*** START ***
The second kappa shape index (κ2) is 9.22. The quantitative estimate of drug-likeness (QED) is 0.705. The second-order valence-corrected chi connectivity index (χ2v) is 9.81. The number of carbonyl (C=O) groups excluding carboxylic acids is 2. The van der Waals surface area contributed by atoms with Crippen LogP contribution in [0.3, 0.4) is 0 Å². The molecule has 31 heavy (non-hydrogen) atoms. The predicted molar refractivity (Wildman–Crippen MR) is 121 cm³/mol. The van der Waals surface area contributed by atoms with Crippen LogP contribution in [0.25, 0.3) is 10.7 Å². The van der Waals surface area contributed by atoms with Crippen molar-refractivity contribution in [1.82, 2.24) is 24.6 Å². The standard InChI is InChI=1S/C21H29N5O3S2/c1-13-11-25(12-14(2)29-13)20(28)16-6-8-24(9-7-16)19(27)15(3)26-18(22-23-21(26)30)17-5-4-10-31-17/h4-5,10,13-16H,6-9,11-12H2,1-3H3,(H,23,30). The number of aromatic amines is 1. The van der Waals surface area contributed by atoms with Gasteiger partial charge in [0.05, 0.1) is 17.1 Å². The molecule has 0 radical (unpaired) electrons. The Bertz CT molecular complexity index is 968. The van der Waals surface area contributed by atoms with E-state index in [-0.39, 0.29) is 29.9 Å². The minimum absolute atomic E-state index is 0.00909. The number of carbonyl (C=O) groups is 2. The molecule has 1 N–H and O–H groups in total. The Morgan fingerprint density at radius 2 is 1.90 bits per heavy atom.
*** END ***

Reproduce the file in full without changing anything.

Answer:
The second kappa shape index (κ2) is 9.22. The quantitative estimate of drug-likeness (QED) is 0.705. The second-order valence-corrected chi connectivity index (χ2v) is 9.81. The number of carbonyl (C=O) groups excluding carboxylic acids is 2. The van der Waals surface area contributed by atoms with Crippen LogP contribution in [0.3, 0.4) is 0 Å². The molecule has 31 heavy (non-hydrogen) atoms. The predicted molar refractivity (Wildman–Crippen MR) is 121 cm³/mol. The van der Waals surface area contributed by atoms with Crippen LogP contribution in [0.25, 0.3) is 10.7 Å². The van der Waals surface area contributed by atoms with Crippen molar-refractivity contribution in [1.82, 2.24) is 24.6 Å². The standard InChI is InChI=1S/C21H29N5O3S2/c1-13-11-25(12-14(2)29-13)20(28)16-6-8-24(9-7-16)19(27)15(3)26-18(22-23-21(26)30)17-5-4-10-31-17/h4-5,10,13-16H,6-9,11-12H2,1-3H3,(H,23,30). The number of aromatic amines is 1. The van der Waals surface area contributed by atoms with Gasteiger partial charge in [0.05, 0.1) is 17.1 Å². The molecule has 0 radical (unpaired) electrons. The Bertz CT molecular complexity index is 968. The van der Waals surface area contributed by atoms with E-state index in [-0.39, 0.29) is 29.9 Å². The minimum absolute atomic E-state index is 0.00909. The number of carbonyl (C=O) groups is 2. The molecule has 1 N–H and O–H groups in total. The Morgan fingerprint density at radius 2 is 1.90 bits per heavy atom.